Manon Weiser was born in 1982 and lives in the french Alps. Forever with her is the taste of forgotten memories, clinging from her past like loose threads from a frayed ball of yarn. Dark reminiscences ironically filled by absences and disappearances. Manon likes to go in search of traces, memories, often small footprints, bordering on the imperceptible, to explore the hidden corners of man that we consider dark and which we prefer to hide from our eyes, preferring to live in ignorant bliss. Through the lens, she tries to show what is fundamentally intangible and for this, chose to forego digital mediums in favor of more tangible and more palpable ones with the aim to evoke the rawest of human emotions. Manon’s work combines pinhole, ferrotype, etching, collage and embroidery; and the images aim to arouse a universal common denominator and in doing so they reveal a fragile beauty, that is often subtle and suggestive. But ultimately every beauty, and every emotion succumbs to the inevitable deterioration that strikes everything in this world without prejudice nor bias.
40 days of Darkness
NOT FOR SALE
Born and raised in Khartoum, Sudan in 1988, Metche Jaafar is an architect, freelance photographer and a visual storyteller with an interest in arts and culture. Influenced by the work of Mary Ellen Marks and many others, she fell in love with photojournalism and documentary photography. Through storytelling she explores history and heritage while documenting the social, political and women’s issues in Khartoum.
She was me
Edition: A4 1/3
Roderick Laka is a South African based photographer who has become obsessed with taking moments of life and telling stories through them. @roderick_laka
The SKIN DEEP project reflects on masks as well as on beauty, life and death.
Never have masks been so present in our lives as today. Though our masks act as a protection from death, none of these masks, unlike traditional masks, speak of beauty, of life or of the mysteries of initiatory transformation, including that of death. I was considering these things when I made this work.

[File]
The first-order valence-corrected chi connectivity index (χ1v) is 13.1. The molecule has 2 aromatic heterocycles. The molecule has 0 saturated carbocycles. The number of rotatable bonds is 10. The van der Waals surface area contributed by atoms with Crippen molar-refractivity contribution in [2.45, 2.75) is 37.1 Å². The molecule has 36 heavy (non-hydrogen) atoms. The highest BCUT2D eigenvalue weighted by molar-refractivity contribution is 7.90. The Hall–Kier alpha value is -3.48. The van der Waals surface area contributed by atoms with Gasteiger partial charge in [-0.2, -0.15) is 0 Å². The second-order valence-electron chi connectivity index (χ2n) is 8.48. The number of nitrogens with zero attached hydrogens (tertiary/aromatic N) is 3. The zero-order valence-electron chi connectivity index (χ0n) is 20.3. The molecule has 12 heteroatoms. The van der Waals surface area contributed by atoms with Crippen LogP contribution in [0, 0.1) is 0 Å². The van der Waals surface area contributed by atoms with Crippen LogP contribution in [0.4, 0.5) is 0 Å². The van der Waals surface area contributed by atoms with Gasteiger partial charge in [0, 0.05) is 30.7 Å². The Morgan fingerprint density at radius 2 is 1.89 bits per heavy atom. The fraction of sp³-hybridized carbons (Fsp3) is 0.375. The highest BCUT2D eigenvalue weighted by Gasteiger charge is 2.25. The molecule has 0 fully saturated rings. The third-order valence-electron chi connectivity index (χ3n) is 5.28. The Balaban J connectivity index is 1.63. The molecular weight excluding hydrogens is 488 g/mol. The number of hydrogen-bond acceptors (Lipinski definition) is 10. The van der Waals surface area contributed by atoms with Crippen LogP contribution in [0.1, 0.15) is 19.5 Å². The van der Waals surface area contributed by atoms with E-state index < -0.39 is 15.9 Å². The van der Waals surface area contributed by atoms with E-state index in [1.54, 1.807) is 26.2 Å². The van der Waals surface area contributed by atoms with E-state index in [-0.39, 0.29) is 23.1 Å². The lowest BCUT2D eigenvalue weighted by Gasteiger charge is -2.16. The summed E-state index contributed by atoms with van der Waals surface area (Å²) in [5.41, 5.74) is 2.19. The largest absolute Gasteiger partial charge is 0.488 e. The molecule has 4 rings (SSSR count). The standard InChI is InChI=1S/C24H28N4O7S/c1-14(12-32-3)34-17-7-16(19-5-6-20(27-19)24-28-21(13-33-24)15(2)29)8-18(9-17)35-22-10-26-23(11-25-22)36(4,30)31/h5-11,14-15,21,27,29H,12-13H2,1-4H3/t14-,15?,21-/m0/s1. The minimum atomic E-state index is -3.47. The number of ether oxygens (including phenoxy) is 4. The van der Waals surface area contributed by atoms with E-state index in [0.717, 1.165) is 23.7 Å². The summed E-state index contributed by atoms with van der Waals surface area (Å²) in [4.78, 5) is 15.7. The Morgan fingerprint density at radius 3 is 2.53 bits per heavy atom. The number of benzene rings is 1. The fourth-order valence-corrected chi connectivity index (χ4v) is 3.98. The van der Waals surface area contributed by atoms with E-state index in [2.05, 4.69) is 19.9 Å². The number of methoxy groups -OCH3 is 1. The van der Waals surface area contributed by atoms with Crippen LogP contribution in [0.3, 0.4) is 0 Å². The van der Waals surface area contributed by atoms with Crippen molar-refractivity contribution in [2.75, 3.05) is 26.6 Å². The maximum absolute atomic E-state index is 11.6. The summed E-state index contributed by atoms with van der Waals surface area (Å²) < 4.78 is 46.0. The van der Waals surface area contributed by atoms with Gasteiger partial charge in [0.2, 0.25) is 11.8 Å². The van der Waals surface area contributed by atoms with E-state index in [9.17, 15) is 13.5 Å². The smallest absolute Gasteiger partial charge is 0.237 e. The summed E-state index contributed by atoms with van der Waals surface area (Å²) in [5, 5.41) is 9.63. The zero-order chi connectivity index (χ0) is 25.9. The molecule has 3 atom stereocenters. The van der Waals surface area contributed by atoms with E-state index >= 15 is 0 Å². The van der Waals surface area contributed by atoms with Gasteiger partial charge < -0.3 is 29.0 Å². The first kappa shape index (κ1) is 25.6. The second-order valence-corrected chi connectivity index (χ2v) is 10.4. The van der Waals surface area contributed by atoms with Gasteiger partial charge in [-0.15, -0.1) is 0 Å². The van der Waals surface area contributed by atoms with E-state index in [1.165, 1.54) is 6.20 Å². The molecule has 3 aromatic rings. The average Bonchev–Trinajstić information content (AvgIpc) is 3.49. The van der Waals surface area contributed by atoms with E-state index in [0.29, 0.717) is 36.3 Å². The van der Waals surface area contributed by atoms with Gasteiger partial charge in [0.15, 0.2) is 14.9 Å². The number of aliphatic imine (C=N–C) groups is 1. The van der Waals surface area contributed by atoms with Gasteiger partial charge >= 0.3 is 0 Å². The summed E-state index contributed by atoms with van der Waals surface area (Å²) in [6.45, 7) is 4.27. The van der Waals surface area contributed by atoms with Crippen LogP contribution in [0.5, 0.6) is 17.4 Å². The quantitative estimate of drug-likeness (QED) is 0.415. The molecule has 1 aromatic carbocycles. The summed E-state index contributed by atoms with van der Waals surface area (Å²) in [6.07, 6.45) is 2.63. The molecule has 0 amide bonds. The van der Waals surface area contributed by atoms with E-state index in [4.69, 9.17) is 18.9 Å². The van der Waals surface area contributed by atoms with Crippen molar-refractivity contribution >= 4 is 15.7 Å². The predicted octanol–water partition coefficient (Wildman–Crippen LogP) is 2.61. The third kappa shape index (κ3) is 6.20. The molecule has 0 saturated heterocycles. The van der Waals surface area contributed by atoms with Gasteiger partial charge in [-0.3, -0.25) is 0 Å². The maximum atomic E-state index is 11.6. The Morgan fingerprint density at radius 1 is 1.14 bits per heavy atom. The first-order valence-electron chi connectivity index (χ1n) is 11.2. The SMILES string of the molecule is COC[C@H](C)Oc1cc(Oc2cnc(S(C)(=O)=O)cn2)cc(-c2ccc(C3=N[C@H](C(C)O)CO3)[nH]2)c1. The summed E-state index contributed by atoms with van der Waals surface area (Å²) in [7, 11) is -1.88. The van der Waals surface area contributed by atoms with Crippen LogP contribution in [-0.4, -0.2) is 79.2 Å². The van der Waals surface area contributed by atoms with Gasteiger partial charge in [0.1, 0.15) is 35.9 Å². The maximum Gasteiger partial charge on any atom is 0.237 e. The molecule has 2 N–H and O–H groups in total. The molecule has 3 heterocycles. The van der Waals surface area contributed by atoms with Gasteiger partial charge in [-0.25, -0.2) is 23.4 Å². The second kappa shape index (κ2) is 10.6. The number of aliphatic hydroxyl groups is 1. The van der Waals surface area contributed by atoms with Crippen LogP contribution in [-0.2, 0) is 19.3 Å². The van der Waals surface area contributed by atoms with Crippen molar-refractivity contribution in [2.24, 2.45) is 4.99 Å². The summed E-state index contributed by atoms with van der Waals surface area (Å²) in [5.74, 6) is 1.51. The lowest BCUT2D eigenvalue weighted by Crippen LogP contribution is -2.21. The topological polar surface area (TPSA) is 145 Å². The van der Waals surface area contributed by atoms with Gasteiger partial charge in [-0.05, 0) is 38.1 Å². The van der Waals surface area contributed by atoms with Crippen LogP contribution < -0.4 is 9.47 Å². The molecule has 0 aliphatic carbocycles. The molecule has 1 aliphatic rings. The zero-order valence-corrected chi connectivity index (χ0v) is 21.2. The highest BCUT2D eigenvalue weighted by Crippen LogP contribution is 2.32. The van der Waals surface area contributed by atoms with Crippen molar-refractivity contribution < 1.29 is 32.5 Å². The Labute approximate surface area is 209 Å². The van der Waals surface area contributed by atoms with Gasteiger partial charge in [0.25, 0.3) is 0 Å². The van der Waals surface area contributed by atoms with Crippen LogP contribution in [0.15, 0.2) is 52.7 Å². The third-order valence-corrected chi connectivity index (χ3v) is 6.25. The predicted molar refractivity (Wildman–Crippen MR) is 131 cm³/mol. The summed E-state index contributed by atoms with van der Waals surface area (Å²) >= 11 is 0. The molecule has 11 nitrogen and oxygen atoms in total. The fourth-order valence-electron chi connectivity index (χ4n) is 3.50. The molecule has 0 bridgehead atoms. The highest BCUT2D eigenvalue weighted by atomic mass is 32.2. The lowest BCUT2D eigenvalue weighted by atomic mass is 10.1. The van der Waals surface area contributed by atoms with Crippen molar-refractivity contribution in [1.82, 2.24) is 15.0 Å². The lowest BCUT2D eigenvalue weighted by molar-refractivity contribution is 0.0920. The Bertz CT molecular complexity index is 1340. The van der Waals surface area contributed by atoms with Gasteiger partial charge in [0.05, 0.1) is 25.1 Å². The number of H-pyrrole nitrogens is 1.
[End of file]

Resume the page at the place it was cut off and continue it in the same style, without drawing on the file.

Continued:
It is common in Africa and elsewhere to cover the body or face with water and soil from the riverbanks to draw out impurities and leave the skin soft and beautiful. Beauty drawn from mud. Mud as a protection from toxins. Masks as a protection from eyes that stop at the face or skin and cannot see into the depths of our beings where we negotiate who we are from minute to minute. Masks more powerful than social masks which fall when put to the test. Masks that afford us the privacy to be ourselves. Masks under which we all, sons and daughters of the soil, have the same composition of skin and blood. We seek to find the balance between exposure and protection, just as the right balance between the soil and water is needed for plant life.
In the photography and development process, I concentrate on focus. Then the portrait emerges like a sculpture, the cracks an aesthetic feature highlighting unexpected pathways. There is sometimes an under layer of gold, the cracks then appearing inlaid as in broken Japanese pottery, where texture is valued as a sign of time and story. Asia is just as present in my work as Africa. I always knew that Asian stage masks allowed men to perform as women, for example, whereas the African face mask, as in white or red clay, will be a sign of being in a different state. The mask both covers and reveals, allowing us to develop ourselves while remaining fluid, as in Bruce Lee’s famous adage: “Be like water, my friend”.
Ntsako Nkuna is a South African multimedia artist currently based in Johannesburg. Her mixed media work incorporates various forms of photography and illustrations through digital manipulation, her work is influenced by the virtual realm and its relation to reality. She layers mediums and blurs the line between reality and fiction. She believes the digital realm is closely linked to the idea of dreamscapes, thus she explores complexities in human interaction and perceptions through dreamscapes.
Title:Pandemic Kidz, 2020
NOT FOR SALE
The image was spontaneous, and unplanned. The reason why I photographed this particular subject/person was purely out of an interest sparked by the times we are in, times of restriction, times of change and times of wearing masks. I mean who ever thought we would get to a time where even school kids would have to wear masks in order to go to school? In order to enter any premises for that matter.
Ogorogile Nong (b.1999) is a South African photographer from Soweto, Johannesburg. Nong completed the foundation and intermediate courses (2020/2021) at the Market Photo Workshop. In 2020 he was selected to be part of the Olaju Art Group based in San Antonio, USA, and was also selected to exhibit his series Pearl Daughters at the Perspectives From Within (PFW) exhibition.
Edition: 1/5 + 2AP
Price : R7500
This photograph is part of my ongoing long term project "Inner Journey " , about my struggle with mental illness ,self love, self acceptance and my struggle with gender identity .